“The state has gotten to a certain level,” Carrie Hitt, vice president of state affairs for the solar association, said in an interview. “There’s a lot of activity there, a lot of investment, there’s jobs and there’s solar being generated. Now it’s what happens next, and this commission will decide that.”
First Solar, the world’s largest maker of thin-film panels, is scheduled to complete its Agua Caliente photovoltaic plant in 2014, company spokesman Ted Meyer said in an e-mail. In 2010, Jiangsu, China-based Suntech Power Holdings Co., opened a solar panel plant in Goodyear, Arizona, making it the first China-based clean-technology company to create manufacturing jobs in the U.S.
First Solar expanded manufacturing faster than demand rose, producing an oversupply of panels that contributed to a 50 percent decline in prices last year. First Solar scaled back plans to start manufacturing in Arizona, Vietnam and France and fired 30 percent of its workforce.
Commission Republican Bob Stump and Democrats Sandra Kennedy and Paul Newman are seeking re-election on Nov. 6. Also running are Busching, Republicans Susan Bitter Smith and former state Senate president Bob Burns, one candidate from the Libertarian Party and two Green Party candidates. Chairman Gary Pierce and Brenda Burns, both Republicans, aren’t up for re-election.
The candidates sparred during an Oct. 1 debate on Arizona PBS station KAET-TV over whether to increase the renewable energy target, and a recent commission decision involving a waste incinerator.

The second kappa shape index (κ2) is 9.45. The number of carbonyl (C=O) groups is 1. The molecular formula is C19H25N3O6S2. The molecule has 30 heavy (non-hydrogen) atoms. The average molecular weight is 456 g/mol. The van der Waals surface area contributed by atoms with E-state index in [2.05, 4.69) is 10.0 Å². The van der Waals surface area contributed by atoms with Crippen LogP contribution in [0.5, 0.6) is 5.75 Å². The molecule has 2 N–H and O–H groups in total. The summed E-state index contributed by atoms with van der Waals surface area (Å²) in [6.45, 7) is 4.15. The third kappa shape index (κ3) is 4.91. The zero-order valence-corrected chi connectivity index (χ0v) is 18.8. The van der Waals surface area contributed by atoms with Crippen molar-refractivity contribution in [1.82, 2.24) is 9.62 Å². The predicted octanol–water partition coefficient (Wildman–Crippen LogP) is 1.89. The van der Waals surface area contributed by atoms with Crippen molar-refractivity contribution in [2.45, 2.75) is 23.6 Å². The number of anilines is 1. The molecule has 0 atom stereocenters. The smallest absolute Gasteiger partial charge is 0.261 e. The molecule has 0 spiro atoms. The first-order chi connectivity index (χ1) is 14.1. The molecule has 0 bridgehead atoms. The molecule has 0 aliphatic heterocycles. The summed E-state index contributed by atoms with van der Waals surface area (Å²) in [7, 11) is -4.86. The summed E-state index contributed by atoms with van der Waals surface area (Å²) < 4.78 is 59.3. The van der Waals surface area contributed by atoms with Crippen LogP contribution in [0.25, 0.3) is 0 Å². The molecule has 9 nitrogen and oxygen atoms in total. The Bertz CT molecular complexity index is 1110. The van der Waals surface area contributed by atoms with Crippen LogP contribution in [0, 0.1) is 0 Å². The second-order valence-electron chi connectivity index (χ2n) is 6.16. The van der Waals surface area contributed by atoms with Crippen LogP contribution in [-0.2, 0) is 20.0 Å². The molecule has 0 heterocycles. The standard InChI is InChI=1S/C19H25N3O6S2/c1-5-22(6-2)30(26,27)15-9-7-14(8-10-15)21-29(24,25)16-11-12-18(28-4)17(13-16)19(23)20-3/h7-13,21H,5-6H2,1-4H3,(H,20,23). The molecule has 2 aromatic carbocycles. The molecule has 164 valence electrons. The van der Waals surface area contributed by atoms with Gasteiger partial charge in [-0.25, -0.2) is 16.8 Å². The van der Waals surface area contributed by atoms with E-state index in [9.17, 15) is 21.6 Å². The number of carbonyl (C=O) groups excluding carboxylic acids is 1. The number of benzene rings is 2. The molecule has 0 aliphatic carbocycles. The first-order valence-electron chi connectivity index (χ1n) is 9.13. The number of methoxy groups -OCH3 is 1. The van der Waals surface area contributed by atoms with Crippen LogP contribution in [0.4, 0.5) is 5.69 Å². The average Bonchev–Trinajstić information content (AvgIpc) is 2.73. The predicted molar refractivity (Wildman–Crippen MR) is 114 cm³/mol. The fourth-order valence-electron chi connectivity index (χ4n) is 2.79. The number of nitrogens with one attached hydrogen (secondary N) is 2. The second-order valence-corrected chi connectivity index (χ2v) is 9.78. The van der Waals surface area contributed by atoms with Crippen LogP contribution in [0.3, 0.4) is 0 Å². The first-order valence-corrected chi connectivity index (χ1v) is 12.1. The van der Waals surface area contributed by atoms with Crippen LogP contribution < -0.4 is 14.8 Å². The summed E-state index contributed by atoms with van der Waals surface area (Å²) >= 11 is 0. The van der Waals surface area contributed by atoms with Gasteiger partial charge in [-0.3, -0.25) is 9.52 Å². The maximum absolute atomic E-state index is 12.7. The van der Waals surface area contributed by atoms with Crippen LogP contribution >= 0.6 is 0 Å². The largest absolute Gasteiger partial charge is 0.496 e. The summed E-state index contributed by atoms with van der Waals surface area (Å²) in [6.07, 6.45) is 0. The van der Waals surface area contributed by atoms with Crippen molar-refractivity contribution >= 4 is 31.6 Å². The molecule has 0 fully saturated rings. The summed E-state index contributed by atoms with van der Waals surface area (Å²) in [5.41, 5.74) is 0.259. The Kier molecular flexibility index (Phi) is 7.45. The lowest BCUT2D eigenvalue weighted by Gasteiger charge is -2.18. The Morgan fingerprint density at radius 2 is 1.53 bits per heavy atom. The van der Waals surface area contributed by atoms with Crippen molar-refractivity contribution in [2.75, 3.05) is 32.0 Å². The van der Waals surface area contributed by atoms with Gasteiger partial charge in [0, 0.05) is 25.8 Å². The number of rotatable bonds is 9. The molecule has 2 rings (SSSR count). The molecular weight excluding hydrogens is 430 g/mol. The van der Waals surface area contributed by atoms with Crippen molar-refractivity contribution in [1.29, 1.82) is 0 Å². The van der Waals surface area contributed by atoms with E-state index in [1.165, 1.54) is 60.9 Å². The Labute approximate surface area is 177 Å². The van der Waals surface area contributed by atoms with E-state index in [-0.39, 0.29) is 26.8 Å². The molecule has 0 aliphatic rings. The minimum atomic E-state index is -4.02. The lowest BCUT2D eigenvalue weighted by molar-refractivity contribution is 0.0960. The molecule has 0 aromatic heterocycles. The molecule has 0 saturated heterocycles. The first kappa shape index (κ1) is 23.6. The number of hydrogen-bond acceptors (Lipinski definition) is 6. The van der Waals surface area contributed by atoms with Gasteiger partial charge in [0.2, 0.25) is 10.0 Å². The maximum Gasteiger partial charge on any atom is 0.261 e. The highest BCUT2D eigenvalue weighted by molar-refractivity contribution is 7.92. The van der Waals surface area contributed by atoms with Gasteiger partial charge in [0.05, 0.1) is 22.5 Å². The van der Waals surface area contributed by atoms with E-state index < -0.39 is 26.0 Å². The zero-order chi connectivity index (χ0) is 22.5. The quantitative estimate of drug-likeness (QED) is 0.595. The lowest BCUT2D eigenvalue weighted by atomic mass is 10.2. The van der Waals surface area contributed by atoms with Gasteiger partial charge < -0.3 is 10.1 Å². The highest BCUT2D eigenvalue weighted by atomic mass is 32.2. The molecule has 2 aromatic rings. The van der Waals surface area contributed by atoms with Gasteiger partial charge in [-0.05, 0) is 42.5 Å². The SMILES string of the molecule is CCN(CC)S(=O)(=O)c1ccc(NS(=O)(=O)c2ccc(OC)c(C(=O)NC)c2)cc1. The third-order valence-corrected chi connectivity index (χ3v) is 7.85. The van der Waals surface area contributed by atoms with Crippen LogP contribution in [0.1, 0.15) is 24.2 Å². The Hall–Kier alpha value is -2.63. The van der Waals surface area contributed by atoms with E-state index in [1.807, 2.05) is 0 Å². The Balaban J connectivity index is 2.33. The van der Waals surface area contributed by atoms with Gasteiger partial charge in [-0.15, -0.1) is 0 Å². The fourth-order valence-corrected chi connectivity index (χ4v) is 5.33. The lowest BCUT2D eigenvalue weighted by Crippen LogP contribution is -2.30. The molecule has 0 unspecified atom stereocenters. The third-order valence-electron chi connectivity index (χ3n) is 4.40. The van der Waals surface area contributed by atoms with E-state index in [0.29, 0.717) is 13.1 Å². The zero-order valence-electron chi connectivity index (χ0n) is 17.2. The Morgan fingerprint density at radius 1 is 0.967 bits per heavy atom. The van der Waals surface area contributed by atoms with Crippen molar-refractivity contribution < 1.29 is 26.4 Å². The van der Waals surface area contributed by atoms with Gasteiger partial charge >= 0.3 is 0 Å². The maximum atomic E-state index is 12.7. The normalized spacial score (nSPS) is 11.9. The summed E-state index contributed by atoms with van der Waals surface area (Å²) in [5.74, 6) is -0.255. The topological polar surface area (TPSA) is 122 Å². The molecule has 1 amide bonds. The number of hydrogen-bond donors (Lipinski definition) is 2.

In a ruling challenged by a public-interest group, the commission’s three Republicans agreed in July that Mohave Electric Cooperative Inc. can use energy from a waste burner to help meet the 15 percent goal.
“Solar, with all its benefits, does not provide the power at a rate that is sufficient, especially at night,” Burns said during the debate. “What do we do when the sun no longer shines?”
Democrats said the Commission was backpedaling with the incinerator ruling.
“We can’t move Arizona forward by allowing a trash incinerator as renewable energy,” Kennedy said. Voters have a “clear choice between the solar team and the trash team.”
Tuscon Electric, with about 400,000 customers, will be halfway to the 15 percent goal by the end of next year, spokesman Joe Barrios said in an interview. Arizona Public Service, with 1.1 million customers, will have 10 percent renewable power by 2015, spokeswoman Jenna Shaver said in an e-mail.
Democrats back a higher renewables target, citing the state’s abundant sunshine. On average, Arizona receives more solar radiation energy than any other U.S. state, according to the National Renewable Energy Laboratory.
Raising the target to 25 percent would create jobs and position Arizona as a leader on renewable energy, Barry Broome, president of the Greater Phoenix Economic Council, said in an interview. “The corporation commission can impact the economy over the next two to three years as much as the Arizona legislature can.”
Republican Burns said he’s concerned that moving the target will raise electricity rates for homes and businesses as utilities pass along the costs.
“I believe that would create a ripple effect that would be unsustainable,” he said during the broadcast debate.
Regulated utilities in the state are allowed to charge homeowners about $2 to $4 a month to promote renewable energy, according to Michael Neary, executive director of the Arizona Solar Energy Industry Association. Small businesses in Tuscon Electric’s area pay up to $130 a month. The charge must be approved by the commission.
Arizona is one of only 13 states that elect utility regulators. Stump said the commission is the “most important government body you’ve never heard of.”
“Not a lot of people really know what the corporation commission does,” Neary said in an interview. “That’s gradually changing.”